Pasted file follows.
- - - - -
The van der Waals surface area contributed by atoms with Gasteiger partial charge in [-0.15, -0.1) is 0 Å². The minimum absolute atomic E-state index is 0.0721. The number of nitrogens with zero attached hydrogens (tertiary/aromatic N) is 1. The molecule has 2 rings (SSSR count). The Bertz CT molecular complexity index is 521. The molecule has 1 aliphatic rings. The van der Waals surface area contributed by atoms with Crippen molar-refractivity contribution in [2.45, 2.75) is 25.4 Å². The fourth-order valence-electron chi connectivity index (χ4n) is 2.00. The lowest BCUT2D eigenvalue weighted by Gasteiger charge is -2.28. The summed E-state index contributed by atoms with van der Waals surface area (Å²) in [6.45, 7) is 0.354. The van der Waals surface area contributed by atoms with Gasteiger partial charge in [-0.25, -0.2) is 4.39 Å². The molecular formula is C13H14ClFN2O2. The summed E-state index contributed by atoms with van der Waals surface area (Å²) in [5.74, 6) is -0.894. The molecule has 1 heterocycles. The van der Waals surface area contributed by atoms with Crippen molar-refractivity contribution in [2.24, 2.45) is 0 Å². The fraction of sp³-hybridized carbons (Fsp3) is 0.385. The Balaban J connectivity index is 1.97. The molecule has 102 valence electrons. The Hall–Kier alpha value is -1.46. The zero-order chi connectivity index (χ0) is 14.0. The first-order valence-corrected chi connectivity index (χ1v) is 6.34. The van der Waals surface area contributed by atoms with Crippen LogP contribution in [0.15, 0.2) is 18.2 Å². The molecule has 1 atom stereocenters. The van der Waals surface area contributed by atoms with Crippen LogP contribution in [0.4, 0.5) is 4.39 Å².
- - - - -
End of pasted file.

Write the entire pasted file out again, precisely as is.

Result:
The van der Waals surface area contributed by atoms with Gasteiger partial charge in [-0.15, -0.1) is 0 Å². The minimum absolute atomic E-state index is 0.0721. The number of nitrogens with zero attached hydrogens (tertiary/aromatic N) is 1. The molecule has 2 rings (SSSR count). The Bertz CT molecular complexity index is 521. The molecule has 1 aliphatic rings. The van der Waals surface area contributed by atoms with Crippen molar-refractivity contribution in [2.45, 2.75) is 25.4 Å². The fourth-order valence-electron chi connectivity index (χ4n) is 2.00. The lowest BCUT2D eigenvalue weighted by Gasteiger charge is -2.28. The summed E-state index contributed by atoms with van der Waals surface area (Å²) in [6.45, 7) is 0.354. The van der Waals surface area contributed by atoms with Gasteiger partial charge in [-0.25, -0.2) is 4.39 Å². The molecular formula is C13H14ClFN2O2. The summed E-state index contributed by atoms with van der Waals surface area (Å²) in [5.74, 6) is -0.894. The molecule has 1 heterocycles. The van der Waals surface area contributed by atoms with Crippen molar-refractivity contribution in [2.24, 2.45) is 0 Å². The fraction of sp³-hybridized carbons (Fsp3) is 0.385. The Balaban J connectivity index is 1.97. The molecule has 102 valence electrons. The Hall–Kier alpha value is -1.46. The zero-order chi connectivity index (χ0) is 14.0. The first-order valence-corrected chi connectivity index (χ1v) is 6.34. The van der Waals surface area contributed by atoms with Crippen LogP contribution in [0.15, 0.2) is 18.2 Å². The molecule has 1 atom stereocenters. The van der Waals surface area contributed by atoms with Crippen LogP contribution in [0.4, 0.5) is 4.39 Å².